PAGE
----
“A trip to Pittenweem? I would love to, but couldn’t possibly justify taking the time off.” That has pretty much summed up my responses to that particular question for most of the last two years. Whenever the weather gets ‘nice enough’ that such trips aren’t going to result in arguments and frostbite I always seem to have loads to do.
This is where fourth year syndrome kicked in again. ‘It’s your last chance to do it!’ style attitude gives it a sense of urgency, and since discovering The Cocoa Tree at the farmers’ market, a trip became somewhat of a must. Now that spare time is a little less of a scarcity hopping on the bus and ‘making a day of it’ doesn’t really seem like a problem! Luckily Pittenweem is a short half hour away from the Bubble on the X60, so really there was no excuse.
To say that there isn’t a whole lot there would pretty much sum the place up. The place was pretty much a ghost town (although, in fairness it was a Monday lunchtime in mid May), but a very picturesque ghost town, so all is forgiven.
We took a wander around the town (didn’t take hugely long) before wandering down to the harbour. It is still a working harbour (thus lots of boats, nets and lobster pots – the latter two of which pile up quite nicely on the wall) although very much scaled back from what it, presumably, once was. I am not going to go into an rant about EU fisheries policy – I think most of the world has an opinion on it – but it’s safe to say that I’m on the scientific side of the argument (being a biologist, having a brain, etc.). Whatever your opinion, it’s a lovely sight.
The weather was fairly against us on our little trip, the howling wind was fairly whipping the salty air into our faces, and the breakers were giving the rocks and harbour a bit of a battering. However, this does make for fun photos. I am a big fan of the dramatic nature of black and white shots, as I alluded to the other day with the teaser shots, so I had far too much fun.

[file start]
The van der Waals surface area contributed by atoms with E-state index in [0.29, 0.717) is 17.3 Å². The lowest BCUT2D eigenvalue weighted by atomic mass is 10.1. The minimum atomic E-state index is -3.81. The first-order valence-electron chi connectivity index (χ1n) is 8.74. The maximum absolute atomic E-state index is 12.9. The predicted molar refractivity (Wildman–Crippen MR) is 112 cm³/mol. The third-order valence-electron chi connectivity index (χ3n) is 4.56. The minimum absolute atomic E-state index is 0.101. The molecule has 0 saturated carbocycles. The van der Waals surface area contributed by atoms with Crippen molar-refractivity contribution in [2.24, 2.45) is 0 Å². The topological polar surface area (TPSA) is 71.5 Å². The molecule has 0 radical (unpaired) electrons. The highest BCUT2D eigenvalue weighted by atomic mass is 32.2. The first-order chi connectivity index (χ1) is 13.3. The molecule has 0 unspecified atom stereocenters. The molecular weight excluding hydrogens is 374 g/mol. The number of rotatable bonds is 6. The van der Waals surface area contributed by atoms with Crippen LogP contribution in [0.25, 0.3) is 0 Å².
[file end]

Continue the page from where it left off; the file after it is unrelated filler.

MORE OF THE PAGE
I am not sure exactly how many photos I ended up taking, but I think it was probably a lot more than was strictly necessary.
As well as black and white, I am also quite a fan of my panoramic shots as well as ‘views’ along the pier. Call it what you will, but I had a great little trip to the harbour, even if it was a little windswept.
For some reason – presumably that I got distract by all the chocolate – I didn’t get any photos of the Cocoa Tree. The shop its self was pretty small, in a non-descript building at the end of the high street, however, the smell was fantastic. I came away with lemon flavoured chocolate, white chocolate to make muffins with and some ‘healthy[ish]’ dark chocolate for my flatemate to pretend was ‘better’ to eat than normal chocolate. The cafe is at the back of the shop and is decorated with a huge variety of old chocolate adverts from across the world. It took the poor waitress three attempts to get our order, because every time we went to look at the menu we got distracted by another poster on the wall. Woops. All in all, very good sandwiches, lovely scone, and the hot chili-chocolate was gorgeous.
After a little more wandering around town we headed back to the bus stop and headed back to the Bubble. It was certainly something different to do with part of a day, but it was thoroughly enjoyable, and I would recommend a trip to the Cocoa Tree (or their Farmers’ Market stall, to those strapped for time) for anyone who even vaguely likes chocolate.